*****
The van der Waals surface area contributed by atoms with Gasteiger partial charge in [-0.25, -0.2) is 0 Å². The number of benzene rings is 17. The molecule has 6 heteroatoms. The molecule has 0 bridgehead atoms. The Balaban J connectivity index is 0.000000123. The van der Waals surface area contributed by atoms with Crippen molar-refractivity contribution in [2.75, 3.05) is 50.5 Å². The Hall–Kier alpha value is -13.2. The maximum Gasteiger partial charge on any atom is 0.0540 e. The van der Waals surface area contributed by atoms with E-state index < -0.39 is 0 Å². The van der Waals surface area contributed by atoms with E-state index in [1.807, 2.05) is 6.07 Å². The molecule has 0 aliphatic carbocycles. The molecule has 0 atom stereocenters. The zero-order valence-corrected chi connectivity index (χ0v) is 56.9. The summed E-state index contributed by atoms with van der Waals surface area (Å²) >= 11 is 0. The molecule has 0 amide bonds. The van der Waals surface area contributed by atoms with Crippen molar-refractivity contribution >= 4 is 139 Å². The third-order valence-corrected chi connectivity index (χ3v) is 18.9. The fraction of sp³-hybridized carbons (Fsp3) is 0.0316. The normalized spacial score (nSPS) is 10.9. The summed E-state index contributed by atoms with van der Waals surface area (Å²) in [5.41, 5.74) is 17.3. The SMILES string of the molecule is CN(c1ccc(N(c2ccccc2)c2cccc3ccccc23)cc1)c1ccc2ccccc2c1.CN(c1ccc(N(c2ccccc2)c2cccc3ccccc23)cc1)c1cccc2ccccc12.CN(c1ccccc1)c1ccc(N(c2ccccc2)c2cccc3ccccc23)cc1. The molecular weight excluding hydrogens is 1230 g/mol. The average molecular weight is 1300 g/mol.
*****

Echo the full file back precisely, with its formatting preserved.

The van der Waals surface area contributed by atoms with Gasteiger partial charge in [-0.25, -0.2) is 0 Å². The number of benzene rings is 17. The molecule has 6 heteroatoms. The molecule has 0 bridgehead atoms. The Balaban J connectivity index is 0.000000123. The van der Waals surface area contributed by atoms with Crippen molar-refractivity contribution in [2.75, 3.05) is 50.5 Å². The Hall–Kier alpha value is -13.2. The maximum Gasteiger partial charge on any atom is 0.0540 e. The van der Waals surface area contributed by atoms with E-state index < -0.39 is 0 Å². The van der Waals surface area contributed by atoms with E-state index in [1.807, 2.05) is 6.07 Å². The molecule has 0 aliphatic carbocycles. The molecule has 0 atom stereocenters. The zero-order valence-corrected chi connectivity index (χ0v) is 56.9. The summed E-state index contributed by atoms with van der Waals surface area (Å²) >= 11 is 0. The molecule has 0 amide bonds. The van der Waals surface area contributed by atoms with Crippen molar-refractivity contribution >= 4 is 139 Å². The third-order valence-corrected chi connectivity index (χ3v) is 18.9. The fraction of sp³-hybridized carbons (Fsp3) is 0.0316. The normalized spacial score (nSPS) is 10.9. The summed E-state index contributed by atoms with van der Waals surface area (Å²) in [5.41, 5.74) is 17.3. The SMILES string of the molecule is CN(c1ccc(N(c2ccccc2)c2cccc3ccccc23)cc1)c1ccc2ccccc2c1.CN(c1ccc(N(c2ccccc2)c2cccc3ccccc23)cc1)c1cccc2ccccc12.CN(c1ccccc1)c1ccc(N(c2ccccc2)c2cccc3ccccc23)cc1. The molecular weight excluding hydrogens is 1230 g/mol. The average molecular weight is 1300 g/mol.